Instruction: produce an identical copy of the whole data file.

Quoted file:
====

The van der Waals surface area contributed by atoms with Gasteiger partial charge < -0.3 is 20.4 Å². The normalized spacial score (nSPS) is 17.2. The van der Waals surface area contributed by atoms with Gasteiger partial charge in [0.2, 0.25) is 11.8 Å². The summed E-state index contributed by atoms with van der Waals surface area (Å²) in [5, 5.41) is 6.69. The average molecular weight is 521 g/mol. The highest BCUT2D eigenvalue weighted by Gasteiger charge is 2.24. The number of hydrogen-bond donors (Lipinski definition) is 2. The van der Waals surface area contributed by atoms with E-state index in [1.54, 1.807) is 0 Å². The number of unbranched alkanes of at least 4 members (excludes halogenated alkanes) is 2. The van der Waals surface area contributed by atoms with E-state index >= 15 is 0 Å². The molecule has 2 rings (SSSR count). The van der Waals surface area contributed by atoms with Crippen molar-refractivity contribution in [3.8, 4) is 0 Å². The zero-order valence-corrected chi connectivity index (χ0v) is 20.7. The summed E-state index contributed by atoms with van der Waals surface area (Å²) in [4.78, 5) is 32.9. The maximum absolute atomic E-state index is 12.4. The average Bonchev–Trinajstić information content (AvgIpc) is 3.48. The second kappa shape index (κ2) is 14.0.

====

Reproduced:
The van der Waals surface area contributed by atoms with Gasteiger partial charge < -0.3 is 20.4 Å². The normalized spacial score (nSPS) is 17.2. The van der Waals surface area contributed by atoms with Gasteiger partial charge in [0.2, 0.25) is 11.8 Å². The summed E-state index contributed by atoms with van der Waals surface area (Å²) in [5, 5.41) is 6.69. The average molecular weight is 521 g/mol. The highest BCUT2D eigenvalue weighted by Gasteiger charge is 2.24. The number of hydrogen-bond donors (Lipinski definition) is 2. The van der Waals surface area contributed by atoms with E-state index in [1.54, 1.807) is 0 Å². The number of unbranched alkanes of at least 4 members (excludes halogenated alkanes) is 2. The van der Waals surface area contributed by atoms with E-state index >= 15 is 0 Å². The molecule has 2 rings (SSSR count). The van der Waals surface area contributed by atoms with Crippen molar-refractivity contribution in [3.8, 4) is 0 Å². The zero-order valence-corrected chi connectivity index (χ0v) is 20.7. The summed E-state index contributed by atoms with van der Waals surface area (Å²) in [4.78, 5) is 32.9. The maximum absolute atomic E-state index is 12.4. The average Bonchev–Trinajstić information content (AvgIpc) is 3.48. The second kappa shape index (κ2) is 14.0.